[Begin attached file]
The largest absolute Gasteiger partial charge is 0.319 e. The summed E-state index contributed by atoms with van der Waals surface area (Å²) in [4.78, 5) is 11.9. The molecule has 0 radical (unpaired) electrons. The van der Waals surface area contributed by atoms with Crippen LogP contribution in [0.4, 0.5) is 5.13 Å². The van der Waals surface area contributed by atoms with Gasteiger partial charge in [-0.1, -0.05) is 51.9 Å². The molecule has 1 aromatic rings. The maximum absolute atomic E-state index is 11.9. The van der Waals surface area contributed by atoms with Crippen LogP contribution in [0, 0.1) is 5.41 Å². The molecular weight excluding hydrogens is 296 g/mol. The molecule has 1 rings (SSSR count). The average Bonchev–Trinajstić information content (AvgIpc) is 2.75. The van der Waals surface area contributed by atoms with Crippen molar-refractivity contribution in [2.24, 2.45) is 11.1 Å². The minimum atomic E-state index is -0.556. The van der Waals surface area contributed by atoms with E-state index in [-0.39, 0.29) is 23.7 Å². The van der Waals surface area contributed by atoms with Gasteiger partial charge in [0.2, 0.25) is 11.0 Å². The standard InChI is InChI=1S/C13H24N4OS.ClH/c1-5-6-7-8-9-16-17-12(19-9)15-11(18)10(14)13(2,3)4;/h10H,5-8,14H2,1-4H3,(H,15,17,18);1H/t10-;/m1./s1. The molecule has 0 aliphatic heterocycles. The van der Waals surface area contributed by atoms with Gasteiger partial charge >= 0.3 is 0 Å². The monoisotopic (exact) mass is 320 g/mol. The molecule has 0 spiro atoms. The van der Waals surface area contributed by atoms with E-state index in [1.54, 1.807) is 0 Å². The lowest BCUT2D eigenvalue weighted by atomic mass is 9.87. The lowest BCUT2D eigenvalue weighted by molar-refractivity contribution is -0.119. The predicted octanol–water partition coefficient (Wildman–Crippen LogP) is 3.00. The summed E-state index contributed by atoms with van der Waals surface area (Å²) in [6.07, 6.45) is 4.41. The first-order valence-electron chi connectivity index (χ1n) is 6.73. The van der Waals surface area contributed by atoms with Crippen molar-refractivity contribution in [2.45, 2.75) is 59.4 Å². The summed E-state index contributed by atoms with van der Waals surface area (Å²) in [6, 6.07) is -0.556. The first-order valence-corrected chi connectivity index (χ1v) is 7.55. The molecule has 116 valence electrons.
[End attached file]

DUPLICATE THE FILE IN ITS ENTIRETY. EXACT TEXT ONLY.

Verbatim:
The largest absolute Gasteiger partial charge is 0.319 e. The summed E-state index contributed by atoms with van der Waals surface area (Å²) in [4.78, 5) is 11.9. The molecule has 0 radical (unpaired) electrons. The van der Waals surface area contributed by atoms with Crippen LogP contribution in [0.4, 0.5) is 5.13 Å². The van der Waals surface area contributed by atoms with Gasteiger partial charge in [-0.1, -0.05) is 51.9 Å². The molecule has 1 aromatic rings. The maximum absolute atomic E-state index is 11.9. The van der Waals surface area contributed by atoms with Crippen LogP contribution in [0, 0.1) is 5.41 Å². The molecular weight excluding hydrogens is 296 g/mol. The molecule has 1 rings (SSSR count). The average Bonchev–Trinajstić information content (AvgIpc) is 2.75. The van der Waals surface area contributed by atoms with Crippen molar-refractivity contribution in [2.24, 2.45) is 11.1 Å². The minimum atomic E-state index is -0.556. The van der Waals surface area contributed by atoms with E-state index in [-0.39, 0.29) is 23.7 Å². The van der Waals surface area contributed by atoms with Gasteiger partial charge in [0.2, 0.25) is 11.0 Å². The standard InChI is InChI=1S/C13H24N4OS.ClH/c1-5-6-7-8-9-16-17-12(19-9)15-11(18)10(14)13(2,3)4;/h10H,5-8,14H2,1-4H3,(H,15,17,18);1H/t10-;/m1./s1. The molecule has 0 aliphatic heterocycles. The van der Waals surface area contributed by atoms with Gasteiger partial charge >= 0.3 is 0 Å². The monoisotopic (exact) mass is 320 g/mol. The molecule has 0 spiro atoms. The van der Waals surface area contributed by atoms with E-state index in [1.54, 1.807) is 0 Å². The lowest BCUT2D eigenvalue weighted by atomic mass is 9.87. The lowest BCUT2D eigenvalue weighted by molar-refractivity contribution is -0.119. The predicted octanol–water partition coefficient (Wildman–Crippen LogP) is 3.00. The summed E-state index contributed by atoms with van der Waals surface area (Å²) in [6.07, 6.45) is 4.41. The first-order valence-electron chi connectivity index (χ1n) is 6.73. The van der Waals surface area contributed by atoms with Crippen molar-refractivity contribution in [2.45, 2.75) is 59.4 Å². The summed E-state index contributed by atoms with van der Waals surface area (Å²) in [6, 6.07) is -0.556. The first-order valence-corrected chi connectivity index (χ1v) is 7.55. The molecule has 116 valence electrons.